Advisian, as part of a consortium, has been selected for a new $3.7 million project funded by Genome Canada for the research and development of genomic based biological treatments for Mining Wastewater Solutions.

This collaborative industry and academic initiative, led by the University of Toronto, will conduct research and develop solutions which will create enhanced strategies within mine development and operations for managing wastewater and reducing environmental footprint.
Advisian staff from Calgary and Toronto will participate alongside world leading specialists in environmental genomics, microbial geochemistry and biochemistry, major companies from the Canadian mining industry, as well as the Mining Association of Canada (MAC), the Ontario Mining Association (OMA) and Australia’s Commonwealth Scientific and Industrial Research Organization (CSIRO).

This initiative is focused on management, mitigation, and reduction of sulphur compounds, or thiosalts as they are referred to in the mining industry. The management of thiosalts has challenged the mining industry for decades. Thiosalts are produced during the extraction of metals such as zinc, copper, gold and nickel. Formation and the subsequent acidification caused by thiosalts in wastewater are difficult to predict and have the potential to cause downstream contamination of rivers and streams.

While biological solutions and treatments have been widely adopted and used for over a century for wastewater treatment by municipalities and other industries, little research has been done to determine the role of sulphur loving microbes in mining wastewater. With new developments in genomics, we have the ability to identify these microbes and understand how they can be used to treat the sulphur compounds in mining wastewater using their natural processes. This reveals where and when the sulphur loving microbes occur and how they react to heat, cold, sunlight, or other conditions. This can be applied to reduce sulphur compounds and avoid acidification.

Advisian will be undertaking the work that assists the industry in determining the value of the thiosalts problem and the benefits of potential solutions. Advisian’s experience will help bring a practical approach to translating high science into corporate strategy, decision-making, policy support, and achieving tangible benefits for stakeholders. With our partners, we will create a new enhanced framework including methods and guidelines for mining industry users. This will enable the inclusion of genomic/biologically oriented Mining Wastewater Solutions (MWS) into tailings management strategy, operational planning, and day-to-day management, monitoring and reporting.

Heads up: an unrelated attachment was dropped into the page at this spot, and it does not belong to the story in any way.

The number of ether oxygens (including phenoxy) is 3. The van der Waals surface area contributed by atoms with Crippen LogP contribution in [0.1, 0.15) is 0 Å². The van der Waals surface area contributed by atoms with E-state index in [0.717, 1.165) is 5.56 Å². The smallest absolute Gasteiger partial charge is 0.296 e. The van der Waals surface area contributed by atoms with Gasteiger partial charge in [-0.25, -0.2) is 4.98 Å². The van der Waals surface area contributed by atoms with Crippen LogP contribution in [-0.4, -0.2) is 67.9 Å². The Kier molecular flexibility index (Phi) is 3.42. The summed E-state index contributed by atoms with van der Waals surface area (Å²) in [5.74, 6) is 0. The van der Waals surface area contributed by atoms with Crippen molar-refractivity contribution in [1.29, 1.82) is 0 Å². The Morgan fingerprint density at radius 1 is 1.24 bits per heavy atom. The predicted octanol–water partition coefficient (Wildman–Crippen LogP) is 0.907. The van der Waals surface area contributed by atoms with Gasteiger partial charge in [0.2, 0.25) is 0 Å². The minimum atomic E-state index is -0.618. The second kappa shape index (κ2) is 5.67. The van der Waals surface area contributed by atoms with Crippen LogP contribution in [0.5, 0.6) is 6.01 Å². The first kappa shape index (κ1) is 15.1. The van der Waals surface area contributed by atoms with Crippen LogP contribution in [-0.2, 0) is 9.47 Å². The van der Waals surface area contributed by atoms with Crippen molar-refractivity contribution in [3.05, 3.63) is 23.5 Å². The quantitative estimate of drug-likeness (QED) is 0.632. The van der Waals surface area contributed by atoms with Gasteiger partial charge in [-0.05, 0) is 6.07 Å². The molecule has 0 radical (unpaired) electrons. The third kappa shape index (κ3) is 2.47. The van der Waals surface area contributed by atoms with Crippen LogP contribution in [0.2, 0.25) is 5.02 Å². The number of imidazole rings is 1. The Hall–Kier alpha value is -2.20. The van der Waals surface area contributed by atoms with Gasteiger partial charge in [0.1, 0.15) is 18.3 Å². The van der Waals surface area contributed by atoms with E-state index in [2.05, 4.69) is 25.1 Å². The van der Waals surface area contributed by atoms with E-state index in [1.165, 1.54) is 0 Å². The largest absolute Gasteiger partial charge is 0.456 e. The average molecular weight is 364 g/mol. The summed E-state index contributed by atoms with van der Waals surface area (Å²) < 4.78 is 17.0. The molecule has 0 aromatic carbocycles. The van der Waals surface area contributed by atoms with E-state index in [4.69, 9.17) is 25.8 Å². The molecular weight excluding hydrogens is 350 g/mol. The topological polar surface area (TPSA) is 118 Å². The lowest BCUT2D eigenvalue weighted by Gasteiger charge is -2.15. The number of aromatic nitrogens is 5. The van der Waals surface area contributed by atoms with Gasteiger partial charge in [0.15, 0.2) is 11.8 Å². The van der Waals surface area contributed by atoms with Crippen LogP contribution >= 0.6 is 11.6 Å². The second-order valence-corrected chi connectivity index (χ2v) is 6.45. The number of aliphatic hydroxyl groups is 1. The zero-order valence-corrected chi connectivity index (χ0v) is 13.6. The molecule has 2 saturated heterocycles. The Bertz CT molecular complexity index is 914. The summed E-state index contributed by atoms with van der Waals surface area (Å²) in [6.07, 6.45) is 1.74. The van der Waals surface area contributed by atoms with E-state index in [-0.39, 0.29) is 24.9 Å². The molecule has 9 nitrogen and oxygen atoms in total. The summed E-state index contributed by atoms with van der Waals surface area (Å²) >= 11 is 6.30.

Advisian’s Decision and Risk Analysis team provides facilitated decision and risk analysis support, economic analysis, quantitative risk, and fully monetized assessment. We use advanced economic methods to ensure relevant business and sustainability objectives, stakeholder commitments, risks and opportunities are incorporated into analysis to objectively assess trade-offs. Our experience is particularly effective in assessing the potential value of emerging innovative methods and technology followed by enhanced piloting and implementation.

Advisian will contribute environmental, technical, and decision and risk analysis expertise to the project including:

  • Jo-Ann Anderson, Associate and Ecological Economist with Advisian
  • Elizabeth Haack, Senior Environmental Scientist and Geochemist with Advisian
  • Roy Hunt, a civil and wastewater engineer, as well as the Lead for the Decision and Risk Service Line at Advisian

Jo-Ann will lead the facilitation between the project team and the project’s Industry Advisory Board, along with the development of the decision support framework. Elizabeth and Roy will participate on the project’s Industry Advisory Board to provide expertise and ensure the ongoing relevance of the project to the mining industry and end users.

The research project begins in Spring 2017 and is expected to be completed in 2020.

More information can be found at: